SMRT bus drivers' strike: NTUC says it supports Government's action
Published on Nov 27, 2012 7:25 PM
The National Trades Union Congress (NTUC) says it supports the action taken by the Government regarding the illegal strike of the SMRT's bus drivers.
"It is important to send a clear signal to all workers that as a nation ruled by law, there are proper ways of dealing with issues and disagreement," it said in a statement.
"Any action that is illegal must and will be dealt with firmly, regardless of whether the workers are local or foreign. We have a system in place to deal with workplace issues and grievances, one that has been painstakingly built over the years and has served us well. This must continue."
A total of 102 drivers hired from China refused to go to work on Monday, citing unhappiness about pay and living conditions. Despite talks with SMRT management and agreeing to work the next day, 60 did not show up on Tuesday.
On Monday, various statements from SMRT and the authorities described the matter as a "dispute", "disagreement" and "wage dispute", but by the end of Tuesday, it was an "illegal strike".
At a press conference on Tuesday afternoon, Acting Manpower Minister Tan Chuan-Jin described it as such, and said the police are investigating.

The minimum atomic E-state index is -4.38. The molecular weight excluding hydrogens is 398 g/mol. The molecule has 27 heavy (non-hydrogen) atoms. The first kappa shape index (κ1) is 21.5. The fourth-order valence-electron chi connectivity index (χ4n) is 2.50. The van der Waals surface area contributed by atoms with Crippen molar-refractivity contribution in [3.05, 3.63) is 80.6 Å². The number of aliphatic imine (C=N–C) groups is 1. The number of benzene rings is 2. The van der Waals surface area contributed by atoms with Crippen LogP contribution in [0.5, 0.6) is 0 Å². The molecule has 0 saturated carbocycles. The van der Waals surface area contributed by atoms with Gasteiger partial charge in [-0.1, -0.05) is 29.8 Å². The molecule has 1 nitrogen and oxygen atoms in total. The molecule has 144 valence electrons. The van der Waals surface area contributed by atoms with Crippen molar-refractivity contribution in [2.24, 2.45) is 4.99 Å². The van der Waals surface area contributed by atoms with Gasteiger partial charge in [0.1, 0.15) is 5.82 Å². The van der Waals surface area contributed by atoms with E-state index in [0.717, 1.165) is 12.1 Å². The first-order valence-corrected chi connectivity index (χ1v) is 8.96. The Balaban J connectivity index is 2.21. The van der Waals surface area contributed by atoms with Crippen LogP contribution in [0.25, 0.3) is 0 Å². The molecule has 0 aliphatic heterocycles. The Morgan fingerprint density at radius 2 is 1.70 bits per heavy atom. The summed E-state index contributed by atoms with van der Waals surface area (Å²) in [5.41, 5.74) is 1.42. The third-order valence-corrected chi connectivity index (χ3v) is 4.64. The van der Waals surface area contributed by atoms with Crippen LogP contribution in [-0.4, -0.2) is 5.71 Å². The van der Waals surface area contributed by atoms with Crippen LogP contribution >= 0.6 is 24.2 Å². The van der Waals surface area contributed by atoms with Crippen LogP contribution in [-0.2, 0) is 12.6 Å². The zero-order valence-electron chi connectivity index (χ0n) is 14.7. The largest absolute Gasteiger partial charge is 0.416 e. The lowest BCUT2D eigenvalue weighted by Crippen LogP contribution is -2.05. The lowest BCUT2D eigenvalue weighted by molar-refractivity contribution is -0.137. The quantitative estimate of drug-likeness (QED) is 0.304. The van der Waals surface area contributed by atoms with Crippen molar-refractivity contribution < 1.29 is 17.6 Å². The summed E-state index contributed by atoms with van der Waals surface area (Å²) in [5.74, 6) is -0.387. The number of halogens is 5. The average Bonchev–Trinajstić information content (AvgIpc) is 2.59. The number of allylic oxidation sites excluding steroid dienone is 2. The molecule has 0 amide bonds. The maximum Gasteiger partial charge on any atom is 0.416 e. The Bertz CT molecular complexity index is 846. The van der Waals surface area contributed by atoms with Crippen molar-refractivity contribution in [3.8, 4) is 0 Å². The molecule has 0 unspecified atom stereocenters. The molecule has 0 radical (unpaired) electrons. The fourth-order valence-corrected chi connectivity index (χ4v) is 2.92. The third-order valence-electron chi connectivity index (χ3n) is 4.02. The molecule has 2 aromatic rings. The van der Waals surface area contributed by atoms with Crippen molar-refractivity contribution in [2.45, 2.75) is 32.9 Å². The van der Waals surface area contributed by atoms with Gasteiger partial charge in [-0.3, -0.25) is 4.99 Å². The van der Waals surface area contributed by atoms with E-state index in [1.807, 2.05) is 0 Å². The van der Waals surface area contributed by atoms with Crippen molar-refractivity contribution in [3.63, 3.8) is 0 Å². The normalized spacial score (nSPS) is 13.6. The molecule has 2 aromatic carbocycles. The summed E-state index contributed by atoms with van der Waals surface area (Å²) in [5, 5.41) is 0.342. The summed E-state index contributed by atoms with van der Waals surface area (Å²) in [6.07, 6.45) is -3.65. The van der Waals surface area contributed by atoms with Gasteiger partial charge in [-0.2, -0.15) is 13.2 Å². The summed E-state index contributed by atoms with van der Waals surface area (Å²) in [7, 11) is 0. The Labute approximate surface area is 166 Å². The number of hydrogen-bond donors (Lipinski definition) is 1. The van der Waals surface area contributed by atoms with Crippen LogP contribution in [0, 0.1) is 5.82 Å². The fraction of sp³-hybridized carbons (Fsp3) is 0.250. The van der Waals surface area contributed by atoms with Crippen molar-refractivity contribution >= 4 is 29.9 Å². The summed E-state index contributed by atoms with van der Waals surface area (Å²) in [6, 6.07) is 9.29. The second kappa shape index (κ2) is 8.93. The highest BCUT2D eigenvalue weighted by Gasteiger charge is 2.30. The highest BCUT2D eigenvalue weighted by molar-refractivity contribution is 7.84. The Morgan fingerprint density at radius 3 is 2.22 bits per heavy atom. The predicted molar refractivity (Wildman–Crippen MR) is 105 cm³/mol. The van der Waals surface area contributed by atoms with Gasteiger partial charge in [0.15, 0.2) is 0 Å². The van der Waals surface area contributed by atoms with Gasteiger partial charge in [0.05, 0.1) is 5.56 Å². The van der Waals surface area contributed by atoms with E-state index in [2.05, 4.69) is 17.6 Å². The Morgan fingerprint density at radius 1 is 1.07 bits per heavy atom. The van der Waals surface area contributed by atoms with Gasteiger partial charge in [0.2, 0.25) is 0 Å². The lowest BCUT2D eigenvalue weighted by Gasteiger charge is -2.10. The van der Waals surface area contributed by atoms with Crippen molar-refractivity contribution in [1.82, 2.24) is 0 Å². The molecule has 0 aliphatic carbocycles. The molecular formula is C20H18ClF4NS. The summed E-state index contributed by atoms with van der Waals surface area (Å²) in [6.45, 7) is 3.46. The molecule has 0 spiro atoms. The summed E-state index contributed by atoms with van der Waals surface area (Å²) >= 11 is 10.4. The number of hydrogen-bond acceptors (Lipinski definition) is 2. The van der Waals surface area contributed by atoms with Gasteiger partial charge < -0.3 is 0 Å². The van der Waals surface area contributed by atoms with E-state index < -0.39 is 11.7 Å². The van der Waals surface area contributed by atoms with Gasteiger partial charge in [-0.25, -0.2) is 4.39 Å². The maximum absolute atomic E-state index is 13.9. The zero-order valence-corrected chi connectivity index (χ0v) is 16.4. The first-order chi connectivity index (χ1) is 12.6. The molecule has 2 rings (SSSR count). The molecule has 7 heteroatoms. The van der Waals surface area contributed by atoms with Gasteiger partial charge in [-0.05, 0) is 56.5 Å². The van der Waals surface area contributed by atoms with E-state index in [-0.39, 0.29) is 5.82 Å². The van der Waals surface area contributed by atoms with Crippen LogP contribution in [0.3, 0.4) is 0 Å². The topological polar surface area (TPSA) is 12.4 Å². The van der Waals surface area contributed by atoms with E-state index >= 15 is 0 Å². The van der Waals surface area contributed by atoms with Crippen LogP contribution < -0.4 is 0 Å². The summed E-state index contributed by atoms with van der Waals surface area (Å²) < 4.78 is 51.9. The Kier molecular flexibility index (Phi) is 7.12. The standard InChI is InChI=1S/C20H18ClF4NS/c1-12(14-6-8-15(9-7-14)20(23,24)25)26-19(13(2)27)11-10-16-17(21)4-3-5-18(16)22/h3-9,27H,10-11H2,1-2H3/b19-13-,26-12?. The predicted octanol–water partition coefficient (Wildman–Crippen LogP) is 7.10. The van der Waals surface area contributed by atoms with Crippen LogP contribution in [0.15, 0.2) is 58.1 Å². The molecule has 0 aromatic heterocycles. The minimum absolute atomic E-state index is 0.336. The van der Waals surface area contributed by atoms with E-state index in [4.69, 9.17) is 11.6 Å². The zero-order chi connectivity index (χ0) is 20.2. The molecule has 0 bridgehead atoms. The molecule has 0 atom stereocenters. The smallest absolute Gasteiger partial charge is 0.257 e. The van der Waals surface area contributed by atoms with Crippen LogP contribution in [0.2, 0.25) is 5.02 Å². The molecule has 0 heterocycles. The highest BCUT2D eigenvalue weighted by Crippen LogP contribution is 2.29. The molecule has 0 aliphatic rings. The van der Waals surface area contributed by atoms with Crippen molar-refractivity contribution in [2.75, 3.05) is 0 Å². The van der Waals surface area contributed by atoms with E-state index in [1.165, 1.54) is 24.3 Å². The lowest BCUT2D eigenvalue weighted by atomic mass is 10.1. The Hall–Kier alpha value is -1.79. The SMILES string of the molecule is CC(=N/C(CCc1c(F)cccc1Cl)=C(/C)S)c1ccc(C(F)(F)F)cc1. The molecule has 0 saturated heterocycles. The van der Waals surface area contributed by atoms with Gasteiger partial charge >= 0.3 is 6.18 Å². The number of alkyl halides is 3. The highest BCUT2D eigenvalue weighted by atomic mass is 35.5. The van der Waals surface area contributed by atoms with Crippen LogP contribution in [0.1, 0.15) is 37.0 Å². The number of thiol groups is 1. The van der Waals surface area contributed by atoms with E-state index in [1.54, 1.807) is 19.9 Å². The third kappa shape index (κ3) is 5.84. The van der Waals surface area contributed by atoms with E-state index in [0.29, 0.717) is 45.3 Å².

He added that labelling was not a trivial matter. There was a need to investigate the facts first as this would have implications on the action to be taken.
The Criminal Law (Temporary Provisions) Act defines a strike as a group of workers employed under essential services making a concerted refusal to work. Essential service workers cannot go on strike unless they have given their employer 14 days' notice of their intention to strike. Public transport services are among the list of essential services covered. Those found guilty can be fined not more than $2,000 and/or a prison term of not more than a year.
NTUC said that "important lessons" can be drawn from the episode. Management must maintain an open line of communication with their workers especially those who are not union members, and workers must recognise that there is a right and proper way to air their grievances.